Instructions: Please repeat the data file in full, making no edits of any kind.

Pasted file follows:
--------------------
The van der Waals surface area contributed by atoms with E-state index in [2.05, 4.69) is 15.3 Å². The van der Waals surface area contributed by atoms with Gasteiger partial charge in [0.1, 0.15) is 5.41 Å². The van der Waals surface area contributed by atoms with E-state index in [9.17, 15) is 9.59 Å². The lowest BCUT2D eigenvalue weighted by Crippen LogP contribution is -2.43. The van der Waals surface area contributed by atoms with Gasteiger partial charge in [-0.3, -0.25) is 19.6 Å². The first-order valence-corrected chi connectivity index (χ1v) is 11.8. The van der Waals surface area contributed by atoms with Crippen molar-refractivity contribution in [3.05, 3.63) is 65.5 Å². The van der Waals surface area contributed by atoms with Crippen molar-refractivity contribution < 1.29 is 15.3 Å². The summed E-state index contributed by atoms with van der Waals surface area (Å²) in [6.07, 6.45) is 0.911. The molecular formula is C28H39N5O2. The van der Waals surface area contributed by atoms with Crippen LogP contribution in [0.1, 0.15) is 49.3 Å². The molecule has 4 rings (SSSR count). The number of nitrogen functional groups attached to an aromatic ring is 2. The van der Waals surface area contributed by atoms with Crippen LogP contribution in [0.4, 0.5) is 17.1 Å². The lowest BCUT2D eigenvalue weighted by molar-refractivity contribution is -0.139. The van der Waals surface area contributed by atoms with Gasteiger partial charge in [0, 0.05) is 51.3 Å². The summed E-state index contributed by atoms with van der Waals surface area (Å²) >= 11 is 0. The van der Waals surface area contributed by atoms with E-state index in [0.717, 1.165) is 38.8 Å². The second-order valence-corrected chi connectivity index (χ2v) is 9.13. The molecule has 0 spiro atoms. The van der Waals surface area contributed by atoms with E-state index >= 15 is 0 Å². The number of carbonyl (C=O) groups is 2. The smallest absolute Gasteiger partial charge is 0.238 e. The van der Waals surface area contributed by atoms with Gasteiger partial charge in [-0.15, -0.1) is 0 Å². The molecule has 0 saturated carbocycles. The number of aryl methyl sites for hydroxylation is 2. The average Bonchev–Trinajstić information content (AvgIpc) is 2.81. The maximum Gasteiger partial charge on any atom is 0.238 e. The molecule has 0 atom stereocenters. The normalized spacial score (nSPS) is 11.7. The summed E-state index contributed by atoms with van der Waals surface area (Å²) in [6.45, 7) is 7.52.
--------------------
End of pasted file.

The van der Waals surface area contributed by atoms with E-state index in [2.05, 4.69) is 15.3 Å². The van der Waals surface area contributed by atoms with Gasteiger partial charge in [0.1, 0.15) is 5.41 Å². The van der Waals surface area contributed by atoms with E-state index in [9.17, 15) is 9.59 Å². The lowest BCUT2D eigenvalue weighted by Crippen LogP contribution is -2.43. The van der Waals surface area contributed by atoms with Gasteiger partial charge in [-0.3, -0.25) is 19.6 Å². The first-order valence-corrected chi connectivity index (χ1v) is 11.8. The van der Waals surface area contributed by atoms with Crippen molar-refractivity contribution in [3.05, 3.63) is 65.5 Å². The van der Waals surface area contributed by atoms with Crippen molar-refractivity contribution < 1.29 is 15.3 Å². The summed E-state index contributed by atoms with van der Waals surface area (Å²) in [6.07, 6.45) is 0.911. The molecular formula is C28H39N5O2. The van der Waals surface area contributed by atoms with Crippen LogP contribution in [0.1, 0.15) is 49.3 Å². The molecule has 4 rings (SSSR count). The number of nitrogen functional groups attached to an aromatic ring is 2. The van der Waals surface area contributed by atoms with Crippen LogP contribution in [0.4, 0.5) is 17.1 Å². The lowest BCUT2D eigenvalue weighted by molar-refractivity contribution is -0.139. The van der Waals surface area contributed by atoms with Gasteiger partial charge in [0, 0.05) is 51.3 Å². The summed E-state index contributed by atoms with van der Waals surface area (Å²) >= 11 is 0. The van der Waals surface area contributed by atoms with E-state index in [0.717, 1.165) is 38.8 Å². The second-order valence-corrected chi connectivity index (χ2v) is 9.13. The molecule has 0 spiro atoms. The van der Waals surface area contributed by atoms with E-state index >= 15 is 0 Å². The number of carbonyl (C=O) groups is 2. The smallest absolute Gasteiger partial charge is 0.238 e. The van der Waals surface area contributed by atoms with Gasteiger partial charge in [-0.15, -0.1) is 0 Å². The molecule has 0 saturated carbocycles. The number of aryl methyl sites for hydroxylation is 2. The average Bonchev–Trinajstić information content (AvgIpc) is 2.81. The maximum Gasteiger partial charge on any atom is 0.238 e. The molecule has 0 atom stereocenters. The normalized spacial score (nSPS) is 11.7. The summed E-state index contributed by atoms with van der Waals surface area (Å²) in [6.45, 7) is 7.52.